Sections 1-11(Includes the common causes of death in the developing world. Also introduces holistic health care) Additional frequently requested topics include:
-Respiratory Infections (Sections 29, 30A&B) -HIV/AIDS (Sections 4 & 5)
-Accident Prevention (Sections 44, 45, 46, 47 & 48) -Safe Food Preparation (Section 17A&B)
-Recovering from Disasters & Other Traumatic Events (Section 49) as well as those listed under the following:
b. Topics most often requested from physician referrals for additional individual counseling vary depending on the location, however, because of limited physician time, conditions such as the following will nearly always require referral to the Health Educator:
-CDC/WHO Lifesaving Guidelines for Treatment of Diarrhea (Sections 22-27)
-Problems with Breastfeeding (often a death sentence in developing counties) (Section 20) -Heart disease, Stroke, Type 2 Diabetes (Sections 38 & 41)
5. Additional participatory approaches and materials The "Just One Soda" and others most commonly used in health screening and health fair settings are also available free on the HEPFDC Participatory Approaches page at www.hepfdc.info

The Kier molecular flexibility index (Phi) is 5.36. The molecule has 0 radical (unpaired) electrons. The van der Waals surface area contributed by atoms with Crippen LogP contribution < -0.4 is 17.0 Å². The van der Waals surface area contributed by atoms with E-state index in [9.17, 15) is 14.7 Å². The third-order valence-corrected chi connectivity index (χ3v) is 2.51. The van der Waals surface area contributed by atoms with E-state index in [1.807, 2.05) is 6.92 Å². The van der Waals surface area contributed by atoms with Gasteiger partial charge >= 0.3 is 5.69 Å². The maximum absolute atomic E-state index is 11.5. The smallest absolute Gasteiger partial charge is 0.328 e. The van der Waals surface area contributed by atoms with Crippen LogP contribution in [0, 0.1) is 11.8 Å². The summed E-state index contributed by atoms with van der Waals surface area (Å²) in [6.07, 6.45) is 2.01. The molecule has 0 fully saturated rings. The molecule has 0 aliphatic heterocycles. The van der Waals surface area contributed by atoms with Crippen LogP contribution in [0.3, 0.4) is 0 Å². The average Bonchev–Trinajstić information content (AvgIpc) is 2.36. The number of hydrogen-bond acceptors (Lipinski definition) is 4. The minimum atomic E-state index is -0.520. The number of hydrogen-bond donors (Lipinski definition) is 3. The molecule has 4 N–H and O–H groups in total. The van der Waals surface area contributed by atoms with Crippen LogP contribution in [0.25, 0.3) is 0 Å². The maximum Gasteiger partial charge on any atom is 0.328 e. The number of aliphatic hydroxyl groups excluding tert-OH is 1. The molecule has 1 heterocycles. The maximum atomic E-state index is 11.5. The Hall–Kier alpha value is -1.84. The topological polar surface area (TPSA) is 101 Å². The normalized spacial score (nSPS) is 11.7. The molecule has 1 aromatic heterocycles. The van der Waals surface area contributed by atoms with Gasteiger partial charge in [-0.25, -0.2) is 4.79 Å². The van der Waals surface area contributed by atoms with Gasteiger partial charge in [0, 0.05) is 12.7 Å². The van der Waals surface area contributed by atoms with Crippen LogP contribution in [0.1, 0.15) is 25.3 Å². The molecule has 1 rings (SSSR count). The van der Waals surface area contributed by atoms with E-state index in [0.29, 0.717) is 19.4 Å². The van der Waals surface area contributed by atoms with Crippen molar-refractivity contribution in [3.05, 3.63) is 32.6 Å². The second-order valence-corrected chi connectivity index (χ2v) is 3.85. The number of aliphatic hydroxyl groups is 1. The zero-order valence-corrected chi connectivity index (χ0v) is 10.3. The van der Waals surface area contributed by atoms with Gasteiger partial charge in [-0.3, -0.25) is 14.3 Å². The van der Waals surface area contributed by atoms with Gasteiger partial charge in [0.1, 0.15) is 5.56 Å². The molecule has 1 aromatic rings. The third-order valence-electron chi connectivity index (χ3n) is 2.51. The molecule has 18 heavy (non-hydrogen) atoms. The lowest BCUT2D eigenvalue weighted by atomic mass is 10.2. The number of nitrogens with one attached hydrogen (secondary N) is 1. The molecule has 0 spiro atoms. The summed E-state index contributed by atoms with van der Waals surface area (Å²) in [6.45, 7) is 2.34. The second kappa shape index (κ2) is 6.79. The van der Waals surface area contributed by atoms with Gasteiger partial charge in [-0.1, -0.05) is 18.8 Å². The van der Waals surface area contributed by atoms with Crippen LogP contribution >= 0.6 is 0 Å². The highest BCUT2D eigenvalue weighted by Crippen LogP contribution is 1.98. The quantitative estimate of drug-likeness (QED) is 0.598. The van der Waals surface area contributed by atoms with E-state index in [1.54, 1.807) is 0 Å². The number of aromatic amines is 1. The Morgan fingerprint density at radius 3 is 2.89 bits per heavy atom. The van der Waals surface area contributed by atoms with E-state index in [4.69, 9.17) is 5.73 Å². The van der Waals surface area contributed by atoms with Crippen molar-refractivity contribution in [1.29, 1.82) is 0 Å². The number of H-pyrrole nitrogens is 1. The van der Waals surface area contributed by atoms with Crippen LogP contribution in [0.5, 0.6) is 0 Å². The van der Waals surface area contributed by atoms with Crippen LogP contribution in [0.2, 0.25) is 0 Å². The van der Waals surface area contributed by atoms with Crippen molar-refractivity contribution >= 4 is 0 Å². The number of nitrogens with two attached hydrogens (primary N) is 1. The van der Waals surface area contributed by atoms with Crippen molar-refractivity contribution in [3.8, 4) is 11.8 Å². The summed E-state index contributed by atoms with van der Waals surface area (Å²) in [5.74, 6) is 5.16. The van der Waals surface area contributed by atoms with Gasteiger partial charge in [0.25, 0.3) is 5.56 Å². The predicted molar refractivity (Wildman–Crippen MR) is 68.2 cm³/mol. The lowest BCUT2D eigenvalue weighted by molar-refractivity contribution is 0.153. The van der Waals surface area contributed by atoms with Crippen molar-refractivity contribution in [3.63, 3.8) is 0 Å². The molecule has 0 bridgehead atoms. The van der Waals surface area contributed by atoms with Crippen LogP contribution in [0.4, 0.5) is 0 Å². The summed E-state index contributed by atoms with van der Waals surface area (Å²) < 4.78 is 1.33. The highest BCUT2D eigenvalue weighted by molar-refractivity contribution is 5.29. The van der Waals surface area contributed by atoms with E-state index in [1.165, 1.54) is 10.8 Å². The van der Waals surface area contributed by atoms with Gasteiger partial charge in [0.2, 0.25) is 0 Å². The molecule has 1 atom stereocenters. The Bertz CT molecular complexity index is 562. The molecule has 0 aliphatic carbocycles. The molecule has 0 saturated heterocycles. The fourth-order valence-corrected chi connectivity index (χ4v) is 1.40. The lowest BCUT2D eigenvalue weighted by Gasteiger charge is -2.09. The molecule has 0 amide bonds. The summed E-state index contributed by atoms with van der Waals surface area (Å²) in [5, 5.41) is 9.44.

6. Lesson Plan and Picture Book versions of the Health Education Program For Developing Countries were specifically developed to assist Community Health Educators(CHEs) in implementing the participatory approach. These are also used for children and illiterate populations. These versions of the program can also be downloaded free at: CHE Lesson Plans and Picture Books (We are deeply indebted to Jody Collinge, MD, FAAP, and the Global CHE Network for these excellent resources.)
7. Health Educator Consultant. A qualified physician will be appointed to serve as consultant for those questions the Health Educator is unable to answer. In practice, most potential questions are addressed in the Handbook, and additional consultation is seldom needed.
(Please also refer any important questions that are not addressed in the program to firstname.lastname@example.org for incorporation into future updates.)
Updated 7/22/2011 HEPFDC Down Load Free at www.hepfdc.info